The hand of history will be hovering over Tilbury when Cruise & Maritime Voyages’ newest ship, Astor, sets sail on an epic 38-night voyage to Australia in November.

This departure promises not only to relive the bygone era of long distance ocean voyages, but comes nearly 70 years after the first Britons sailed from the Essex port as part of the famous £10 Poms assisted migration programme.

This post-war initiative prompted the departure of more than a million emigrants as they sought a new life Down Under, and now CMV customers will be able to follow in their footsteps as Astor sails for Fremantle near Perth. With the sailing date set for 5th November, Bonfire Night, fireworks will light up the skies as Astor cruises down the Thames and into the Channel at the start of a 9,000-mile journey southwards.


The route will take this elegant ocean liner around the Iberian Peninsula to the Canary Islands and the remote British South Atlantic territories of Ascension Island and St Helena (where Napoleon was famously exiled) before reaching South Africa. Passengers can soak up this country’s natural beauty at Cape Town with tours of the pretty Winelands or climb Table Mountain to admire the stunning views from the top of this famous landmark. From Durban they can go wild, quite literally, by taking a safari to see the rich game-life before encountering the exotic charms of the Indian Ocean islands of Reunion and Mauritius and subsequently arriving at Fremantle on 13th December 2014.

But this isn’t Astor’s only voyage. The ship joined CMV’s fleet this autumn and has already left Europe for Australia to spend the winter offering various sailings including a 35-night circumnavigation of the country. The vessel returns to Europe next April, with a 40-night voyage departing Fremantle for Harwich on 1st April, though shorter segments are available for those who do not want to do the entire cruise. However, anyone tempted to jump aboard next November to escape the British winter and experience the bygone halcyon days of long distance sea travel, can enjoy relaxing in Astor’s comfortable surroundings.

With a capacity for just 600 guests, stylish Astor carries less passengers than Marco Polo and Discovery, and having been built in 1987 she is the youngest too. A £14 million refurbishment in 2010 has kept interiors shipshape while preserving the classic style enhanced by framed prints and lashing of dark wood panelling. The airy Waldorf Restaurant is the venue for formal meals, served in two sittings while the Übersee Club restaurant offers a stylish alternative for buffet fare, and the nautically-themed Captain’s Club and dark and cosy Hanse Bar are ideal for relaxing over a cocktail. On such long voyages, there will be plenty of activities and entertainment; opportunities for pampering time in the Wellness Centre with its indoor pool, sauna and beauty salon; and in the warm weather there is a pool, sun terrace, sports court and walking track. Passengers may be following in the footsteps of history, but at least they can enjoy premium comforts from a more modern era.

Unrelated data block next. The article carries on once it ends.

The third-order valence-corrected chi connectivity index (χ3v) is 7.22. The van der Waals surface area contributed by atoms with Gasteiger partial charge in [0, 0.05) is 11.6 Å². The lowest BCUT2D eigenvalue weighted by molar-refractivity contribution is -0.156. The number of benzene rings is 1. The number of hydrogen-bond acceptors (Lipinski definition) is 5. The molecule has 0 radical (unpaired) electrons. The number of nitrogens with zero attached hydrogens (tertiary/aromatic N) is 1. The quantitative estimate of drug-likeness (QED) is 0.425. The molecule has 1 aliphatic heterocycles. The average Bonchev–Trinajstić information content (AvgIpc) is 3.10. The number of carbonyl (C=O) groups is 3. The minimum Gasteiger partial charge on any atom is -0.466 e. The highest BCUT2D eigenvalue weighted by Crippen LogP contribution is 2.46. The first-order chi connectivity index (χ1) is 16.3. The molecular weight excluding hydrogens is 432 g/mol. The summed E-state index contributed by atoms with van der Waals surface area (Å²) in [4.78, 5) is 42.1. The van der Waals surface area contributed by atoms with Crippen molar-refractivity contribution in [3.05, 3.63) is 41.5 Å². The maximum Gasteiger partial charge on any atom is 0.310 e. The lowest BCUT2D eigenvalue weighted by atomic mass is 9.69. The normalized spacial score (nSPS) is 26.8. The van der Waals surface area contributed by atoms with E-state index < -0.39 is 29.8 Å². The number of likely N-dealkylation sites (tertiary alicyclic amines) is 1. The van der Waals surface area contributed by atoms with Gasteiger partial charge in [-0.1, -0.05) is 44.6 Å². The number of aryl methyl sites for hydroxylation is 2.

Tilbury’s links with the Antipodes date back to the turn of the century. Here are some key dates:

  • 1886: The first to travel to Australia from the new docks were a group of four Brigidines (Missionary nuns) from Ireland. They boarded the Austral to attend a mission at the busy river port of Echuca on the Murray River in the state of Victoria.
  • 1902: Kiwi soldiers arrive in Tilbury Docks on a special train from Aldershot at the start of their journey home to New Zealand.
  • 1912: Immigration to Australia, emigrants wave their last goodbyes as the emigrant ship Monrovian leaves Tilbury in Essex, bound for Australia.
  • 1912: Royal mail Ship Remuera leaves Tilbury Dock on 19 December, arriving in Wellington New Zealand on 3 February 1913.
  • 1921: Early emigrants embark Moreton Bay, the first government liner, which inaugurates a new service from Tilbury to Australia.
  • 1928: 150 Barnados Homes children, known as “Little Empire Builders”, depart Tilbury for Australia.
  • 1932: The England Cricket team sail for Australia for the famous 1932-33 “Bodyline Tour”.
  • 1947: In April, the first group of £10 Poms departs on the SS Mooltan for Australia.
  • 1961: Strathnaver departs on her last voyage for Sydney – after which she was sold for scrap.
  • 2014: The spirit of the £10 Poms is revived by Cruise & Maritime Voyages with the 5th November departure of Astor from Tilbury to Australia.